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TOP 1000 REVIEWERon 10 October 2008
Laurie Halse Anderson tells the amazing story of a slave girl during the American Revolution.

Isabel is actually supposed to be free, since that's what her deceased owner willed, but a greedy nephew takes it upon himself to keep Isabel and her younger sister, Ruth, enslaved for his own profit. With no parents, and no one to care about their fate, the girls are shipped off to New York to live with new owners.

Aside from Isabel's plight, this book also follows the progress of the war from the standpoint of both loyalists and rebels. Readers have glimpses of the wealthy, the working class, the soldiers, and the slaves -- all while their eyes are riveted to the story of one lonely girl.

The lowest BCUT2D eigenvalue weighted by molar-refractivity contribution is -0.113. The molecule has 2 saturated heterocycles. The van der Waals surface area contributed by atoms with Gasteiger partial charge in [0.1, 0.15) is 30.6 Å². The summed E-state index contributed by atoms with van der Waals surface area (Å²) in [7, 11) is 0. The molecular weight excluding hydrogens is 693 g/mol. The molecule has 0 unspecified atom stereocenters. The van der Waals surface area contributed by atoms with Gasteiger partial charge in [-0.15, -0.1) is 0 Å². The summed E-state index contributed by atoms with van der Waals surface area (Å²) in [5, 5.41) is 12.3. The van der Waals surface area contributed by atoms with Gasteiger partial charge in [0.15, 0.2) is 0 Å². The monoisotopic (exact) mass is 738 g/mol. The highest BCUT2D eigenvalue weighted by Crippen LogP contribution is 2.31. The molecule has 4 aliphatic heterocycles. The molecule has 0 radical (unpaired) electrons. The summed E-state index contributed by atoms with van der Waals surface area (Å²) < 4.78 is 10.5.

Anderson develops a realistic setting and offers up details that serve to enrich this tale and keep readers interested. From a trip to the stocks to a hanging, we see the gruesome, and from heroic acts to cowardice, we see people at their most extreme.

Anderson allows enough filtering and distance for comfortable reading, but expect no holds barred from this accurate author. The times were not pretty, despite the burgeoning of a new America. The writer neither exaggerates nor shields. She simply tells her tale, and it is most definitely one worth reading.

Reviewed by: Julie M. Prince
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on 29 October 2010